So you know how much you need and you know what you’re transferring, you’re transferring  capacity resources, baseload units, and wind also,  but wind has a very small capacity credit value.   And we identified a significant benefit there.  So  that is an important context.

Transcript, p. 94-95, May 19, 2014(emphasis added) (available at public libraries in the project area, YES!!!!!!).

As this Badger Coulee transmission project goes forward, I hope that people are more cognizant of the interests represented.  Many of the PSC docket intervenors, such as Wind on the Wires, Fresh Energy and Izaak Walton League, together with their attorney Minnesota Center for Environmental Advocacy receive significant grants to promote transmission, from RE-AMP and others such as the Energy Foundation/McKnight.  Other Badger Coulee docket intervenors paid to advocate for transmission and RE-AMP participants include Clean Wisconsin, Citizens Utility Board and Environmental Law and Policy Center.  RE-AMP_Foundations_Master_Grant_List.  Does Center for Rural Affairs, and do the others, disclose their transmission advocacy financial obligations?


Again, this missive below was sent by Center for Rural Affairs to many conservation, environment and preservation organizations last week, “Subject: Last Chance to Weigh in on WI Transmission Line” which is flat out false, this docket is just ramping up and there will be many more opportunities to weigh in (click for larger version):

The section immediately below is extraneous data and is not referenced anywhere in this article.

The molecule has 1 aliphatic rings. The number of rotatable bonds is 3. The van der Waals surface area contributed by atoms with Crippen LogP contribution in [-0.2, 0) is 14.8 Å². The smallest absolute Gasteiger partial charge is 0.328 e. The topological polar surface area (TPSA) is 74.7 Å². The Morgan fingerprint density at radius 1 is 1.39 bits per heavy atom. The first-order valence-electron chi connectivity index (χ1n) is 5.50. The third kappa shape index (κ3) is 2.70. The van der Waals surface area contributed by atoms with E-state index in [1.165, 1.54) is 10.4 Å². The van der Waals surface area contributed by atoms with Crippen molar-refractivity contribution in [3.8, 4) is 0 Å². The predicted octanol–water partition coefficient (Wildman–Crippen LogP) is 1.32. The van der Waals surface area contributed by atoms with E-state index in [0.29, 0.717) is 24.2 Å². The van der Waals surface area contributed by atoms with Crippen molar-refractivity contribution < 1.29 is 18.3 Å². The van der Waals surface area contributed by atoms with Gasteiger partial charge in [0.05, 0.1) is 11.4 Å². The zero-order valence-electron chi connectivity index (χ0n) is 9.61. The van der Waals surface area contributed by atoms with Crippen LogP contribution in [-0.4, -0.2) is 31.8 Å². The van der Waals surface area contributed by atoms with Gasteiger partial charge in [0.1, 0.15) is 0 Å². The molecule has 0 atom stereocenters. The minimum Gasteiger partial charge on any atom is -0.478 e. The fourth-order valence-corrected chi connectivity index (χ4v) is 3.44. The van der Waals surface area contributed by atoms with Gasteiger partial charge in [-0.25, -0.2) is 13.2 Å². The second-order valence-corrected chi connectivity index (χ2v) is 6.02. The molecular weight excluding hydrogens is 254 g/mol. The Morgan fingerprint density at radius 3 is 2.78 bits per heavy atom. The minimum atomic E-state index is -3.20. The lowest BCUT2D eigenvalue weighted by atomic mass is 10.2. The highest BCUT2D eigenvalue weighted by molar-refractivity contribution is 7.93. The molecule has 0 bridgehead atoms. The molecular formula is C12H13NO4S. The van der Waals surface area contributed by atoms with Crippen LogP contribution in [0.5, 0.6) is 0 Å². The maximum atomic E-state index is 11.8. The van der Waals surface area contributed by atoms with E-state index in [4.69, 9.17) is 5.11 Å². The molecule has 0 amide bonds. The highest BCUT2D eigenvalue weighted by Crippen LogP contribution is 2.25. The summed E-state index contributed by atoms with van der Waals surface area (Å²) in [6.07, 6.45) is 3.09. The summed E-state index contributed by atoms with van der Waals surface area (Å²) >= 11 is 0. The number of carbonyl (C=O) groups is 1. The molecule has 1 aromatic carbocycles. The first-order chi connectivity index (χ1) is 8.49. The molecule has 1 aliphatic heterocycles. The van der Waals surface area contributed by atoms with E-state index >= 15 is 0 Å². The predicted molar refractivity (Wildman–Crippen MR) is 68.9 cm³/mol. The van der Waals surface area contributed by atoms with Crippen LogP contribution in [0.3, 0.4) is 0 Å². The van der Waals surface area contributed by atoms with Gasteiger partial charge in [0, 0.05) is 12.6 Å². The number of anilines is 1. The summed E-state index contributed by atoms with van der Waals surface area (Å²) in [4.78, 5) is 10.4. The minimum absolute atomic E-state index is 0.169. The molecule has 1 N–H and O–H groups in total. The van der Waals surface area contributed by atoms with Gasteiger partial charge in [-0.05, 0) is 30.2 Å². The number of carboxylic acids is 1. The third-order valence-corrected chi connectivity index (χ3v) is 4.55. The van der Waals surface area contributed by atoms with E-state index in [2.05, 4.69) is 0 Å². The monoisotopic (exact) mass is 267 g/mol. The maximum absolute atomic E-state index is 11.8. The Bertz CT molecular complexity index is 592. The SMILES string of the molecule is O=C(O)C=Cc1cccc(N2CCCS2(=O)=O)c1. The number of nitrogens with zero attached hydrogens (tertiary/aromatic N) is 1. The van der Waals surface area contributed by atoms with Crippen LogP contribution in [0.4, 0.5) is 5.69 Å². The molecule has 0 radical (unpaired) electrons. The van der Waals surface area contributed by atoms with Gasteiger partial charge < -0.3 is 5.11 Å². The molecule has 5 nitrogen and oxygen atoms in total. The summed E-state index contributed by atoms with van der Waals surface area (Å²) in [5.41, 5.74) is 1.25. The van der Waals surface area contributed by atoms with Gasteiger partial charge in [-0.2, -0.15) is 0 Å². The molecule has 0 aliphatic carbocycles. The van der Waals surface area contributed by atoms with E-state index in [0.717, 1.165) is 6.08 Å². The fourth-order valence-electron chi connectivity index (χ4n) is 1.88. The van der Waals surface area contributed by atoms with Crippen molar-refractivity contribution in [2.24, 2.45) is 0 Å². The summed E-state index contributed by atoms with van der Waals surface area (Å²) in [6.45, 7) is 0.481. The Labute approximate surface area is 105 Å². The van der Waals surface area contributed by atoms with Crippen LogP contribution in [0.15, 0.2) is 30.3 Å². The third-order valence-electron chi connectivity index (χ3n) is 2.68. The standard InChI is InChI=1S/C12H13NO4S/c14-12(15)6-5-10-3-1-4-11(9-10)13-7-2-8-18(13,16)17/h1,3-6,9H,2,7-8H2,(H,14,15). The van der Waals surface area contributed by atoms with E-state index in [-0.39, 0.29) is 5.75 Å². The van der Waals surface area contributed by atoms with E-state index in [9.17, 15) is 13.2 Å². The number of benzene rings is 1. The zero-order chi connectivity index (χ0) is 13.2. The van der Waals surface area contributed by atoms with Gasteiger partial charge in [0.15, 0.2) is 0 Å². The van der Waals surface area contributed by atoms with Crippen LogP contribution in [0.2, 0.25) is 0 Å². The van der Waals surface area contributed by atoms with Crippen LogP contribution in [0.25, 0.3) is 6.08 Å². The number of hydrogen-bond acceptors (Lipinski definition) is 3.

Wisconsin Eye on Badger Coulee transmission

Filed under:BadgerCoulee - Wisconsin,Wisconsin — posted by admin on @ 10:53 am

Check it out!  Citizen Energy Task Force’s Deb Severson, one of five panelists, discussing the Badger Coulee (MVP5 – 1/2 of MVP 5) transmission project:

Newsmakers – Badger Coulee Transmission Line

This Badger Coulee 345 kV transmission project, like the ITC Midwest MN/IA transmission line, is one of the MISO MVP Portfolio projects, it’s the La Crosse to Madison part of MVP 5.  The docket is ramping up, the Wisconsin Public Service Commission has accepted it as complete, and environmental review scoping meetings are being held right now across western Wisconsin.  In order to achieve the “benefits” touted for the ITC Midwest MN/IA project, MVP 4 and MVP 5 are both needed, and costs and “benefits” of not just these projects, but all 17 MVP projects must be weighed, because we’ll be paying apportioned costs for all of them.

Promoters are again touting it as “renewable” but we know that’s not the point of this MVP 5 or the portfolio MVP projects…